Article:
Taking an environmentally sensitive approach to pest management


Missouri Environment & Garden


Michele Warmund
University of Missouri
Plant Science & Technology
(573) 882-9632

Spindle Worms In Elderberry Shoots

Michele Warmund
University of Missouri
(573) 882-9632

Published: March 27, 2017

Spindle worms, commonly known as the larval stage of the elder shoot borer (Achatodes zeae), will soon be apparent on elderberry plants in Missouri. They will be most noticeable as theyfeed on the tissue inside young elderberry shoots (about six to ten inches-long), causing these stems to bend over and wilt. Because of this feeding damage, these stems fail to flower and produce fruit.

spindle worm

Figure 1: The larval stage of the elder shoot borer (Achatodes zeae) inside a young elderberry shoot. Note the entry hole at the top left side of the plant tissue

The adult stage of the elder shoot borer is a moth that lays eggs in masses in canes at least one year-old usually in July and August. Eggs hatch the following spring. Larvae feed first within the unfolding leaves, with the damage often inconspicuous at this time. However, as the small larva bores into new shoots, a hole in the tissue is visible. When such a stem is dissected, a spindle worm is clearly visible. These larvae have a yellowish-white segmented body with shiny black spots and the head, thoracic and anal shields are also black (Figure 1). Spindle worms feed inside the stems, growing to about 1.5 inches-long at maturity. When larvae are fully grown in early summer, they leave the shoots and tunnel into dead canes to pupate, leaving small piles of frass (sawdust) on the ground at the base of the old wood.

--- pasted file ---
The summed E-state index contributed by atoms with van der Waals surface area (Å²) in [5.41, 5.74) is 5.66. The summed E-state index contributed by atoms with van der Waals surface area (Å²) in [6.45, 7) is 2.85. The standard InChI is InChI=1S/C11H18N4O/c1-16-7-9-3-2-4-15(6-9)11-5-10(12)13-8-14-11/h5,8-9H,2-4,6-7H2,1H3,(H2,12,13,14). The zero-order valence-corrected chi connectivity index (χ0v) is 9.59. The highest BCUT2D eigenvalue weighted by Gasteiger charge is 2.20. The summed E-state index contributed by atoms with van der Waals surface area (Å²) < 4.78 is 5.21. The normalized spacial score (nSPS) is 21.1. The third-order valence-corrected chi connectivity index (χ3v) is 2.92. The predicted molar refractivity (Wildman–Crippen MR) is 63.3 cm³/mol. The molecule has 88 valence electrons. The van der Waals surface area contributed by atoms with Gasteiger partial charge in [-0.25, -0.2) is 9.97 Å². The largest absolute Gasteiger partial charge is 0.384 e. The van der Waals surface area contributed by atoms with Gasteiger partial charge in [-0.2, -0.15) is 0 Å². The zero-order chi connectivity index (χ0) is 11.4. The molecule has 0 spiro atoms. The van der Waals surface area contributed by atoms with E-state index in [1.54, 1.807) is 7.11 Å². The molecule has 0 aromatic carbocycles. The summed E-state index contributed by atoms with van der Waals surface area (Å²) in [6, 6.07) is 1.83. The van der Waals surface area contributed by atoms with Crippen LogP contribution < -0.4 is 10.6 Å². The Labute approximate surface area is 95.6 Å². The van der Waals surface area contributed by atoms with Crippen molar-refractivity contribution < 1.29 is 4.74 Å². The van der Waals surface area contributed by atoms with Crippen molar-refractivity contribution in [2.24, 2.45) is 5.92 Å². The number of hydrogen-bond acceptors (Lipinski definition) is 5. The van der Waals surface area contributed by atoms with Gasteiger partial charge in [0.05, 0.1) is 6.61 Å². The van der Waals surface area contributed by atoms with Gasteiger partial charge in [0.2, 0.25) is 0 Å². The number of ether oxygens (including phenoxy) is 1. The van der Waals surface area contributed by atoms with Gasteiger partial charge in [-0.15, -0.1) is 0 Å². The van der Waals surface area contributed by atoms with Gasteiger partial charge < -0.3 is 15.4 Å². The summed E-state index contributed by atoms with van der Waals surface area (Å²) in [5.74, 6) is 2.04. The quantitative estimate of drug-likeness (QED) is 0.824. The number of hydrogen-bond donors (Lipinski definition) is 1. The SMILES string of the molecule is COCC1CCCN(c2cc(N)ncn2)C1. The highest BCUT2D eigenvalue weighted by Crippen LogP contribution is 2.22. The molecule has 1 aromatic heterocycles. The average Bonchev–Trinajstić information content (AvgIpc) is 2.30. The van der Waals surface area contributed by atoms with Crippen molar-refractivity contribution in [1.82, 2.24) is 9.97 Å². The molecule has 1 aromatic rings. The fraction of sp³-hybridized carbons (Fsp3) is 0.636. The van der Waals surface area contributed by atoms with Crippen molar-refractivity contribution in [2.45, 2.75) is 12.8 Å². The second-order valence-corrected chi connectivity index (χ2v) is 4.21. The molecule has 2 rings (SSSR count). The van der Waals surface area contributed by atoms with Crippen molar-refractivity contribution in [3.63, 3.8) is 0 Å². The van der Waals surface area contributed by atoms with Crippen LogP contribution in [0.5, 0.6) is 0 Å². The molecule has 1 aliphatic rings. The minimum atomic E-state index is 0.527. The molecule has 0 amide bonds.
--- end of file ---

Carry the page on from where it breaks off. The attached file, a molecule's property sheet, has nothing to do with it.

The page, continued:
To control Achatodes zeae, prune out infested green shoots or mature canes that have holes in them during the growing season. In winter, remove dead canes to reduce pupation. Always remove prunings from the area or burn them.

A different pest, Desmocerus palliatus, known as the elder borer beetle, also damages elderberry plants. These plain white grubs larvae bore into pencil-sized or older canes, where they feed. Damaged canes wilt, die, and remain on the plants as dangling, necrotic tissue. Adults are iridescent blue with prominent yellow markings and are classified as long-horned beetles (see http://bugguide.net/node/view/14265). Beetles are present during elderberry flowering, where they eat pollen and leaves, and then lay their eggs on leaves or canes near the ground. To control this pest, prune out infested elderberry canes and burn or remove them from the planting.

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REVISED: February 21, 2017